Farewell to the backyard garden pond

backyard garden pond
In its prime. © Bruce Stambaugh 2015

By Bruce Stambaugh

Our backyard looks and sounds a little different than it has in a long time.

We recently bid a fond farewell to our little backyard garden pond. She served us well all these years. It was time to let her go, and allow others to embrace her captivating charm.

I didn’t relish removing the little pond and all its accessories. The artificial pond brought us many genuine joys, far beyond any expectations we could have imagined.

When I retired as elementary principal in 1999, my faithful staff, amiable students and supportive parents presented me with a very special gift. They gave me a hand-hewn birdbath and a gift certificate for a garden pond, something I had wanted for a long time.

I brought the weighty birdbath home and plopped it where the sidewalk curves to the front porch. Surrounded by luscious bubblegum petunias, it enticed many a bird to sip and bathe in the summer sunshine.

I located the pond just steps away from our back porch. It was also easily visible from the windows at the rear of our home.

I’ve had two different ponds over the years. The first was a rubber lining placed in a shallow hole that I had dug out. I added a miniature waterfall constructed out of an assortment of rocks I collected from farm fields and local creeks.

I added goldfish, oxygenating plants, water lilies, snails and non-toxic chemicals to kill the algae and keep the water as clean as possible. Of course, I had to feed the fish and regularly clean the pond pump filters.

Unfortunately, destructive varmints also were drawn to the water feature. Several years ago, I awoke to find that the pond had been nearly drained.

I discovered that some ground moles had created shortcuts to quench their thirst. To prevent a reoccurrence, I switched to a hard plastic pond. In the end, it turned out to be a better option for everybody, pond critters included.

The waterfalls provided practical and esthetic pleasures. The birds loved it, bathing and drinking the refreshing water. The sound of water falling mesmerized anyone who graced our porch.

I enjoyed watching American Goldfinches bringing young to the pond for the first time. I added a heater to keep the falls going in the wintertime. A variety of birds took advantage of the much-needed water when their normal sources froze.

Birds weren’t the only animals attracted to the little pond. Over the years, raccoons, garter snakes, groundhogs, squirrels and even deer came to the pond.

The grandchildren loved the pond, too. They couldn’t wait to feed the fish and count the frogs hiding among the lily pads and their pure white blossoms each time the grandkids visited. My wife and I will always cherish those fine memories.

As much as we loved the pond and its amenities, we needed to give it up. Given our situation, we simply couldn’t maintain the pond properly. A friend’s family is already enjoying its alluring magical sounds. It’s nice to know that another generation will continue the gratification that we received from the little water feature.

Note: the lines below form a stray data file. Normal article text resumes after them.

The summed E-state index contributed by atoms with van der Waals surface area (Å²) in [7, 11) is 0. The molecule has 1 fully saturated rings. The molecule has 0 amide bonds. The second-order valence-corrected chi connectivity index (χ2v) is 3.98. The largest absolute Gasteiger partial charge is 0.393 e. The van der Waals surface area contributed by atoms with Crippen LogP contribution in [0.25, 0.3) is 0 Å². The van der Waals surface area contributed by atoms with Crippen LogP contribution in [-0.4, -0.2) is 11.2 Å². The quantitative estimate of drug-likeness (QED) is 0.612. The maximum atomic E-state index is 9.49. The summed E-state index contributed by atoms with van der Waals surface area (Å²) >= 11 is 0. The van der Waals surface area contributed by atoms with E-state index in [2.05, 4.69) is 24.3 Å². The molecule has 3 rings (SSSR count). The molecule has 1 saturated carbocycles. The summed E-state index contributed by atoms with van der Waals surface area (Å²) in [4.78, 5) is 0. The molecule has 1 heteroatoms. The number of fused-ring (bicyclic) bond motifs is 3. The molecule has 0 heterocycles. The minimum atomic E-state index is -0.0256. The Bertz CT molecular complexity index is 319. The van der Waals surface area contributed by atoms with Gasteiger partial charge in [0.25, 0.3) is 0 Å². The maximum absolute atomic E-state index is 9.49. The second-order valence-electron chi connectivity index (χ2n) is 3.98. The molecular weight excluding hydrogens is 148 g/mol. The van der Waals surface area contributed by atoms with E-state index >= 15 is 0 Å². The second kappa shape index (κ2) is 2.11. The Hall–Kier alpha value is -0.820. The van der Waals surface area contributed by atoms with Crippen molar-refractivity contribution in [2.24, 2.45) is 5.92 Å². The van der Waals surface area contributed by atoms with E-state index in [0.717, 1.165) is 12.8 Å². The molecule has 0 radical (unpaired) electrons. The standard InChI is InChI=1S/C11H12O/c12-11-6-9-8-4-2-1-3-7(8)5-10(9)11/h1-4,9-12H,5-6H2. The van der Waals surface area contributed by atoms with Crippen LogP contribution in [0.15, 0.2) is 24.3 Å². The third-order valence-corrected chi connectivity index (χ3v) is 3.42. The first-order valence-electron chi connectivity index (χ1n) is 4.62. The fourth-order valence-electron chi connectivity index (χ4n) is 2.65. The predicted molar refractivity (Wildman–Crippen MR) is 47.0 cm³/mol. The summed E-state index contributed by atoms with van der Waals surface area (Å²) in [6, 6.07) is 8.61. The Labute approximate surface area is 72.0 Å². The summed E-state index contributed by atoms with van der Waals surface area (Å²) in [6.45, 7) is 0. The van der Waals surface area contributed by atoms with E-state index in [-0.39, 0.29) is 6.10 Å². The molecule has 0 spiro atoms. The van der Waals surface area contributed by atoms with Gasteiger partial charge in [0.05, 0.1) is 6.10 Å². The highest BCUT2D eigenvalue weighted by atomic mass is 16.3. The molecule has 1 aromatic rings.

To keep a water source for the animals and birds, I relocated the sandstone birdbath from the front to the back and added a couple of others to keep it company. We transplanted hostas and placed several of the rocks leftover from the falls for some natural texture.

The birds have already discovered the water. I only hope the snakes and groundhogs don’t find it as desirable.

garden pond, birth baths
The new “pond.” © Bruce Stambaugh 2015

© Bruce Stambaugh 2015

A sign of spring

gulf fritillary butterfly, sign of spring
Gulf Fritillary butterfly. © Bruce Stambaugh 2015

With spring set to arrive officially on Friday at 3:45 p.m., Eastern Daylight Time, I thought a splash of natural color would only be appropriate. I captured this Gulf Fritillary butterfly flitting among sand dunes on Main Beach, Fernandina Beach, FL in late January. The white spots on each wing indicate that it was a male.

“A sign of spring” is my photo of the week. Let’s hope we all see many more such signs in the days and weeks ahead.

© Bruce Stambaugh 2015

Liquid striations

Ruddy Duck, duck on pond, art photography
Liquid striations. © Bruce Stambaugh 2015

When I snapped the shutter, I thought I was taking a photo of this male Ruddy Duck in its winter plumage. When I downloaded it to my computer, I realized I had much more than a duck on a pond.

The long lens, the lighting, the ripples in the pond all contributed to my Photo of the Week, “Liquid striations.”

© Bruce Stambaugh 2015

Oh, the places I go and the people I meet

snowymountainsbybrucestambaugh
A Manhattan-like traffic jam occurred in the snow-covered mountains of Virginia on our way to Florida.

By Bruce Stambaugh

My wife and I love to travel. It’s a common interest that we’ve had since we met nearly 43 years ago.

We feel fortunate to be at the station in life that allows us to travel when the opportunities arise. Of course we enjoy the various places we visit. We also like the people we meet along the way. We encountered a cast of characters on our latest trip to Florida.

walkingthedogbybrucestambaugh
Walking the dog along Main Beach is a common sight on Amelia Island, Fla.

We have learned that a tank of gasoline will take us to Wytheville, Va., where the gas conveniently happens to be cheaper than most locations. We make it a regular pit stop if you get my drift. This go-round there was only one problem. The previous day’s heavy snow had brought down rural power lines. With no electricity, the pumps weren’t working.